For Translating

Google Translate can help you translate voice or written Japanese to English, which is useful for menus, purchases and inquiries. Additionally, ‘Line’ is a popular communication tool among Japanese people, so consider downloading the ‘Line’ App for making friends or business communications. Did you know that sometimes, when you take photos of written text, your camera can translate it directly through the camera? (This feature is available for iOS; I'm not sure about other phones, but I assume Android devices have a similar capability!)

 People socialising with their smartphones

(People socialising with their smartphones)


  1. Managing your Cash


In Japan, actual cash is still preferred at many small independent shops, bars and restaurants. Whilst most places do accept contactless payments, using your credit or debit cards from your home country may incur non-sterling transaction fees. However, you can use online debit cards through apps like Revolut and Wise which can offer very competitive exchange rates. You can also apply for physical cards (with fees) and use Google or Apple Pay. Our Japanese staff has found this system very convenient, reducing the need for carrying much Japanese yen in cash!

Japanese Yen, notes and coins 

(Japanese Yen, notes and coins)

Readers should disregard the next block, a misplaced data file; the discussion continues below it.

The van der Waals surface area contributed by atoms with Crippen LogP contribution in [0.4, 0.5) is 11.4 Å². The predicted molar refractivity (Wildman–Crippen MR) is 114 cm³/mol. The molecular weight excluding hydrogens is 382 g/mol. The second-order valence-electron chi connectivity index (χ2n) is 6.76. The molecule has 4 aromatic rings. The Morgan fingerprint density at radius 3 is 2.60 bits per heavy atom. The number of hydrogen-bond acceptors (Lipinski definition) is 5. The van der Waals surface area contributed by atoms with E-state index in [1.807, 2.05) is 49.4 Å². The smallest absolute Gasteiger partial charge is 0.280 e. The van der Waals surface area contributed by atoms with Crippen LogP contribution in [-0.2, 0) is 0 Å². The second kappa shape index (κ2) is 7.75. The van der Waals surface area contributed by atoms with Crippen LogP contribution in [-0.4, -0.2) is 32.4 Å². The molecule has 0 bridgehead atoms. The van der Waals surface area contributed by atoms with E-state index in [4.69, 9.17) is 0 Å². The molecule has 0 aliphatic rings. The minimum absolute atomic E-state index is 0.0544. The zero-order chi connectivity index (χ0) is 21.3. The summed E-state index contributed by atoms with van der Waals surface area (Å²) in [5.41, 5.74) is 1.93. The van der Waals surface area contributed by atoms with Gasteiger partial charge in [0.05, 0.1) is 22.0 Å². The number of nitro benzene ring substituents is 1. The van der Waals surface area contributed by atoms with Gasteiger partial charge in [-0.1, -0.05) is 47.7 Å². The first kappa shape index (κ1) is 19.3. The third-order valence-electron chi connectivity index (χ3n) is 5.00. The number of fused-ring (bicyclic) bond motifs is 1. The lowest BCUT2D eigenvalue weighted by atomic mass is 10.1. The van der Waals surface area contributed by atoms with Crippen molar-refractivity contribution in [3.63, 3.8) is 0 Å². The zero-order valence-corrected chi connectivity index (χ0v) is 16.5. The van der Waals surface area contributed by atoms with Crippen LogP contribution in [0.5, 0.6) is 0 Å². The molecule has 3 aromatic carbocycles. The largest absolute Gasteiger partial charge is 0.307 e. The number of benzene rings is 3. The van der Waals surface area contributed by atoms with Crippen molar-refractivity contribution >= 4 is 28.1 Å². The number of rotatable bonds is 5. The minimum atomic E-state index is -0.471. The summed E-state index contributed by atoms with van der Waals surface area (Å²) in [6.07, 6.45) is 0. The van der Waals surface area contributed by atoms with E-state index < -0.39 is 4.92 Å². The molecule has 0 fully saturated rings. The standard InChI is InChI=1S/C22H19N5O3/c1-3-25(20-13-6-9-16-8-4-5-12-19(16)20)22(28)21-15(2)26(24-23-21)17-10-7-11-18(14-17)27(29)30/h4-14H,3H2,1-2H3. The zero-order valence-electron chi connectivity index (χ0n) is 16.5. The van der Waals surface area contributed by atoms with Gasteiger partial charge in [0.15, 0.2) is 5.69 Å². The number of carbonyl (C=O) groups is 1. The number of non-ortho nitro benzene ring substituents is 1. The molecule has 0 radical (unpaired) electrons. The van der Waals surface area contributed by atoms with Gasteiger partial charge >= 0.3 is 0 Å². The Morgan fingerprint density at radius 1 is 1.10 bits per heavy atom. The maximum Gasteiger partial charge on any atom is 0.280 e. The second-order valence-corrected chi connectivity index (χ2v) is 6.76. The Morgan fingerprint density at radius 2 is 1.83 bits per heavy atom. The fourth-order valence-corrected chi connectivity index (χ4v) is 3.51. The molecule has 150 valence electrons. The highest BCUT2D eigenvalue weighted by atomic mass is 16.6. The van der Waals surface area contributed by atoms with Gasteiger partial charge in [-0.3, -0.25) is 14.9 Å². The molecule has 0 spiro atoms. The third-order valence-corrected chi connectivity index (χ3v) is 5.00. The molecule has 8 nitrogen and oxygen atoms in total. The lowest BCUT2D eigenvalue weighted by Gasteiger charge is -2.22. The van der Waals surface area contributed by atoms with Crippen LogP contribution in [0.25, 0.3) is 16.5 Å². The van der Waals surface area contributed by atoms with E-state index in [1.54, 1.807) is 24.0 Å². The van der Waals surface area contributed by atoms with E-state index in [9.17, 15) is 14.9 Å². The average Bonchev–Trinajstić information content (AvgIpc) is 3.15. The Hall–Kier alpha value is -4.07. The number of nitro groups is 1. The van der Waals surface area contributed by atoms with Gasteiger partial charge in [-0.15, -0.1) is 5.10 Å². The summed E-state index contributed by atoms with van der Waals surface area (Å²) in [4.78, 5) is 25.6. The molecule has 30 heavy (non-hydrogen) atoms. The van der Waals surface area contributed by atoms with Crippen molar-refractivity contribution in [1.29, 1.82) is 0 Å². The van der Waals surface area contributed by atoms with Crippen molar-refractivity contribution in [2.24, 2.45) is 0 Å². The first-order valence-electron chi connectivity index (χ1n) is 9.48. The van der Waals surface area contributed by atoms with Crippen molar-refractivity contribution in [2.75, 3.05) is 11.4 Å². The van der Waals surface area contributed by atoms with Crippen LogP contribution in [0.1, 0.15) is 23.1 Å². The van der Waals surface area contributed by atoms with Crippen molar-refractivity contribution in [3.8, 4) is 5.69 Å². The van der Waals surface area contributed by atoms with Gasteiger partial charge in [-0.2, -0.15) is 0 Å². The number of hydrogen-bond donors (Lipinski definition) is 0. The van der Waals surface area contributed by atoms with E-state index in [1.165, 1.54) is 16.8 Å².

I hope that these three things will help you to stay connected in Japan, travel around more easily and help you to manage your money more efficiently, thus making your trip to Japan more safe and more enjoyable!


 A few more tips from me:

Carrying small gadgets such as a pocket Wifi, Portable charger, earphones, ect. can be easy if you use one of our pouch bags! although it doesn't have to be gadgets, you could put train tickets, bank cards, cash... The pouch bag keep them nice and neat!  

Are you planning on doing some sightseeing in Japan? How about bringing along our Goshuincho? You can collect stamps and calligraphy writing from tourist spots, temples, and shrines. It's a wonderful way to preserve memories of your Japan trip both during your stay and after you return home! Below is our instagram post that Jez explaining about Goshuincho!



 PS: I'm currently living in England. I've been doing a lot of research before my upcoming trip to Japan in May. I plan to visit my family and take my mother to Mie, a place I've never been to before. I'm researching where to stay, places to visit, and what to eat there! After my visit, I'll be sure to share more about my experience in Mie with you!

Harlow Carr Pop up Shop

Just a reminder that our pop-up shop at RHS Garden Harlow Carr will be open for the whole March and April this year! We are so delighted that our pop-up shop at Harlow Carr has become an annual event for us where we can showcase to you all of our stunning and unique Japanese gifts! This year we are particularly excited about introducing our new products, not only tableware but also other lines such as stationery and accessories! Our super friendly all Japanese team, Hiromi, Naoko and Ayako will be there to welcome and assist you if you would like to know anything about our products or anything about visiting Japan! Why don’t you take advantage of enjoying the beauty of the RHS Harlow Carr Gardens as well as viewing our lovely collection? Keep your eyes peeled for details and updates on our websiteFacebook and Instagram. We hope to see you there!